Chances are in the last few days you’ve seen more coverage of Colin Kaepernick, quarterback for the San Francisco 49ers, than you expected or cared to. This post isn’t focused on the individual, his action or his cause. Rather, it’s about HOW he has chosen to deliver his message.
That being said, let me make a few points to have my opinion on the record:
- Colin Kaepernick, like ALL Americans, has the 100% right to voice his opinions in any legal manner
- His message regarding the inequality of treatment towards blacks has a great deal of merit and needs to be addressed
- There is nothing wrong with someone – anyone – using their fame as leverage to make a statement(s)
- I admire Kaepernick for taking a stand, even if ironically by taking a seat
- There’s not one sporting event that I attend at which I don’t see people sitting, talking, drinking, laughing and in general ignoring our national anthem. They’re not making a point, they’re just disinterested.
As I see it, the problem is more with HOW he delivered his message. When he chose to get his message known by sitting during the National Anthem, he put the focus on himself. He put the focus on the flag and on the military who fights for our freedoms. He put the focus on whether or not highly paid sports celebrities should use their access to take stands outside of their profession.
Those are all distractions from the point Kaepernick is passionate about making. That his point has been lost in all of the controversy his action has created, is sad. It also leads to key considerations when communicating.
For the sake of this post, I’m going to assume that you already have the content of your message. I’m going to assume that it’s important to you, that it has merit and that there’s a reason to deliver the content.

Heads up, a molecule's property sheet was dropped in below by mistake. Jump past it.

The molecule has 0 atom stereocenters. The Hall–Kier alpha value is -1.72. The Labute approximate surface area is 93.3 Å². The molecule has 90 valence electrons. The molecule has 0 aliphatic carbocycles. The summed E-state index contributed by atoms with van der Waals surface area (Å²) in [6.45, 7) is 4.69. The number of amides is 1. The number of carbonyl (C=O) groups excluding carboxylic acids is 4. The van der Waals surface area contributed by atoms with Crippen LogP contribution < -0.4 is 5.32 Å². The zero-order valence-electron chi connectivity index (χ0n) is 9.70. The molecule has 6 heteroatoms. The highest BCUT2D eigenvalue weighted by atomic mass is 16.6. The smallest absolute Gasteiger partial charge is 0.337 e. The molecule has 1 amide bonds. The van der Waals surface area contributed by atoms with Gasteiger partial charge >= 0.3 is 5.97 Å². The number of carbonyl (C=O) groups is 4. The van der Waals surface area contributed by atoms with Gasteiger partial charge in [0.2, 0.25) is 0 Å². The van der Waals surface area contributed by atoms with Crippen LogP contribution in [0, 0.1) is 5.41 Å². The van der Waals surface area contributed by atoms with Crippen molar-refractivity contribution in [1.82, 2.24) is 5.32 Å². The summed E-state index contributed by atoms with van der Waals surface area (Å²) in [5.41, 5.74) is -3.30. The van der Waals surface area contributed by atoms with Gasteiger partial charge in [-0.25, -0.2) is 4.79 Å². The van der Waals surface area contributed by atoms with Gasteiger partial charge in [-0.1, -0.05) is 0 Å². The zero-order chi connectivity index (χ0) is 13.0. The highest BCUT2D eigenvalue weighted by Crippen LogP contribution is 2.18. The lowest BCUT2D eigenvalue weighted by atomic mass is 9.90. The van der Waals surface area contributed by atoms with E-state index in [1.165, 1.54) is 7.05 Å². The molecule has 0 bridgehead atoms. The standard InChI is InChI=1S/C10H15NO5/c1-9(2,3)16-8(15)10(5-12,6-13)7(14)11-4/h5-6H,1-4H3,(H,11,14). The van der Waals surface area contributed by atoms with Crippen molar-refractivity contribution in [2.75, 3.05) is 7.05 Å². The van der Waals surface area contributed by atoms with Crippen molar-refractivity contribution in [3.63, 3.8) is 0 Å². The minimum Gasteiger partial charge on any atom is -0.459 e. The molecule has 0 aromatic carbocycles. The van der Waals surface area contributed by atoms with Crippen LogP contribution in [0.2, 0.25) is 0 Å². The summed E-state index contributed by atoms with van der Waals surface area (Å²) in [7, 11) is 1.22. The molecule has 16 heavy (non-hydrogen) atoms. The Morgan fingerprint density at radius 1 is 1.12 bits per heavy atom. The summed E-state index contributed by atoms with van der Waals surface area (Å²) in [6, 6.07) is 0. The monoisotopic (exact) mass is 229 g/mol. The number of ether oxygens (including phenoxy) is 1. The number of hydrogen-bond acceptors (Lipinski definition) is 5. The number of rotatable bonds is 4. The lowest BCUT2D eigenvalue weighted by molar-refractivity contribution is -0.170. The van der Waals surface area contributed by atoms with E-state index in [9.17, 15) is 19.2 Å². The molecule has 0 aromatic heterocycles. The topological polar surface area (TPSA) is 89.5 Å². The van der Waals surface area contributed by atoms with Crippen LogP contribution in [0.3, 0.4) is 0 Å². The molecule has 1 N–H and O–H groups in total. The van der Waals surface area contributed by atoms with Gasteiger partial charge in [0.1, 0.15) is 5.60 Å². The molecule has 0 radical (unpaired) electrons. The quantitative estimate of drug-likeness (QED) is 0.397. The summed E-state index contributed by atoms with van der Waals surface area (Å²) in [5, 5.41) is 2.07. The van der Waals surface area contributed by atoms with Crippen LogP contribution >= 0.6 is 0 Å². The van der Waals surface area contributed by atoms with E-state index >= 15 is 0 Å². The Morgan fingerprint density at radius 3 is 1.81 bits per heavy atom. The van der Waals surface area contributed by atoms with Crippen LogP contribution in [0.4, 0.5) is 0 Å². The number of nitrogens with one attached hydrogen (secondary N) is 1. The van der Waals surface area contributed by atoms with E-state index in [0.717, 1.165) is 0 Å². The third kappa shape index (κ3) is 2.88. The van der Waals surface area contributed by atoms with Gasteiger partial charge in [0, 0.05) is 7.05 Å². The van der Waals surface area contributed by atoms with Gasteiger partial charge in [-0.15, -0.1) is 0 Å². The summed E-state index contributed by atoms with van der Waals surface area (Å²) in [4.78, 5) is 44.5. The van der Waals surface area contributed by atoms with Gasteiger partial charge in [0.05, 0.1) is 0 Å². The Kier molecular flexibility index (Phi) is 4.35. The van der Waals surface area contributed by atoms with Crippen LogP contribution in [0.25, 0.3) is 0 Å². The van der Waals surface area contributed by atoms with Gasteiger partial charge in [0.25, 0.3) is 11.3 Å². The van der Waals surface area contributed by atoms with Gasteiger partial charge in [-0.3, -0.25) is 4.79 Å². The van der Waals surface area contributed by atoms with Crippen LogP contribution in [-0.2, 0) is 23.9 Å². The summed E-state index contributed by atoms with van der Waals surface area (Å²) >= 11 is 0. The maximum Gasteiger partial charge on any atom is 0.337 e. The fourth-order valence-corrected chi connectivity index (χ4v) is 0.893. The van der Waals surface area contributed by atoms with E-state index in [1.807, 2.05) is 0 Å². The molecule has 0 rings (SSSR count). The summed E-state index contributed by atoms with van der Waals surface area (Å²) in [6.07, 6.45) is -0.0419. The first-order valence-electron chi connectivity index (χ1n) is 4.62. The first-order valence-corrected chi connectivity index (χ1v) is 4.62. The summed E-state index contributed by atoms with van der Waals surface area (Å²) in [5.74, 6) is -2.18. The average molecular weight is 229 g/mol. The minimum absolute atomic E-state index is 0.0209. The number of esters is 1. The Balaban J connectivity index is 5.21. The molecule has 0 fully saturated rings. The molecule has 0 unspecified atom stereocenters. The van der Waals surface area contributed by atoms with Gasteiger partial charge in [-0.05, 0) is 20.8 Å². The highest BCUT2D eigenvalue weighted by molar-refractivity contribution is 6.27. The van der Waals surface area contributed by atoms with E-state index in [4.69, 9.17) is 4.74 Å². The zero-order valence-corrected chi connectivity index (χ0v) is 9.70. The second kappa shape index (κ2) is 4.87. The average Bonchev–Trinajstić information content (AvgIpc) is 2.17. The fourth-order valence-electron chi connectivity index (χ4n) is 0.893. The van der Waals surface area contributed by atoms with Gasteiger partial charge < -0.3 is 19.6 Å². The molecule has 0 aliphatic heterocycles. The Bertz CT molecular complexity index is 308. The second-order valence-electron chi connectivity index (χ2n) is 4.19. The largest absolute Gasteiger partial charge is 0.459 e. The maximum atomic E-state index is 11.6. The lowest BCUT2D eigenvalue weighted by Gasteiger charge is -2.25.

When one has a message that they believe is powerful, essential and relevant, it’s as important to consider which communication method will deliver said message with the most impact. That impact has to be focused on the right audience as well. Delivering an effective message is typically intended to change beliefs, to create awareness and/or spur change.
When messaging – be it your brand, your opinion, your interests – ANY message, ask yourself these questions:
- Who needs to most hear my message?
- Where can my message reach them?
- Are the tactics I plan to use to deliver my message going to distract from the message itself?
- Is my approach one which has the best chance to be heard by those who I most want and need to reach?
- Is this plan the best it can be? What else can I do to strengthen the impact of my message?
There are two things I hope result from the Colin Kaepernick episode.
- First, it’s my wish that his message begins to be the focus of the coverage vs his action because it’s a message that needs to be heard.
- Secondly, I hope this example of how a powerful message – delivered poorly – diminished the intended result is seen as a lesson in communicating.
There is no doubt in my mind that people will continue to focus on Kaepernick’s actions more so than his message…and that’s sad.